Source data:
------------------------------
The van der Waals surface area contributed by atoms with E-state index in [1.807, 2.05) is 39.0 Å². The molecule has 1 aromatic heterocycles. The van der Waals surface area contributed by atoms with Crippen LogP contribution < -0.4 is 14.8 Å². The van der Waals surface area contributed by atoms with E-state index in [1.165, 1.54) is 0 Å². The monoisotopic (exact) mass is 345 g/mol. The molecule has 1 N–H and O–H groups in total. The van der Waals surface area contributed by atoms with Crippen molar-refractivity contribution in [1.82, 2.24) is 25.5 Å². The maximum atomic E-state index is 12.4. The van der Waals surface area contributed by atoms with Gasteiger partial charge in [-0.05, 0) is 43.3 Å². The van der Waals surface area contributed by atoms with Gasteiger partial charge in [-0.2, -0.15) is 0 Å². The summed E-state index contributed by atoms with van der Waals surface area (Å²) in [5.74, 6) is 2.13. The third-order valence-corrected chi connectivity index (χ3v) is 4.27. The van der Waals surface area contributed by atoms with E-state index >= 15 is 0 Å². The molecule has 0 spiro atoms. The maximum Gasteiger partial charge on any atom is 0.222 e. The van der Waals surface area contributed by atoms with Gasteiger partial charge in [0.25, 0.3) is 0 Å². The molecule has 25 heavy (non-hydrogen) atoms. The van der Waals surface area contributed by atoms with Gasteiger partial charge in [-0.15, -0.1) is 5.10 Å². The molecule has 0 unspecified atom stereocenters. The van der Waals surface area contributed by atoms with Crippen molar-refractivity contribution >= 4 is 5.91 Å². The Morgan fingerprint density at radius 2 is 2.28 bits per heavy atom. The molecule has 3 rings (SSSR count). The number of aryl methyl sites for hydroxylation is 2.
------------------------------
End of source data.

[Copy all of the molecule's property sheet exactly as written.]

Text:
The van der Waals surface area contributed by atoms with E-state index in [1.807, 2.05) is 39.0 Å². The molecule has 1 aromatic heterocycles. The van der Waals surface area contributed by atoms with Crippen LogP contribution < -0.4 is 14.8 Å². The van der Waals surface area contributed by atoms with E-state index in [1.165, 1.54) is 0 Å². The monoisotopic (exact) mass is 345 g/mol. The molecule has 1 N–H and O–H groups in total. The van der Waals surface area contributed by atoms with Crippen molar-refractivity contribution in [1.82, 2.24) is 25.5 Å². The maximum atomic E-state index is 12.4. The van der Waals surface area contributed by atoms with Gasteiger partial charge in [-0.05, 0) is 43.3 Å². The van der Waals surface area contributed by atoms with Gasteiger partial charge in [-0.2, -0.15) is 0 Å². The summed E-state index contributed by atoms with van der Waals surface area (Å²) in [5.74, 6) is 2.13. The third-order valence-corrected chi connectivity index (χ3v) is 4.27. The van der Waals surface area contributed by atoms with E-state index >= 15 is 0 Å². The molecule has 0 spiro atoms. The maximum Gasteiger partial charge on any atom is 0.222 e. The van der Waals surface area contributed by atoms with Gasteiger partial charge in [0.25, 0.3) is 0 Å². The molecule has 25 heavy (non-hydrogen) atoms. The van der Waals surface area contributed by atoms with Gasteiger partial charge in [-0.15, -0.1) is 5.10 Å². The molecule has 0 unspecified atom stereocenters. The van der Waals surface area contributed by atoms with Crippen molar-refractivity contribution >= 4 is 5.91 Å². The Morgan fingerprint density at radius 2 is 2.28 bits per heavy atom. The molecule has 3 rings (SSSR count). The number of aryl methyl sites for hydroxylation is 2.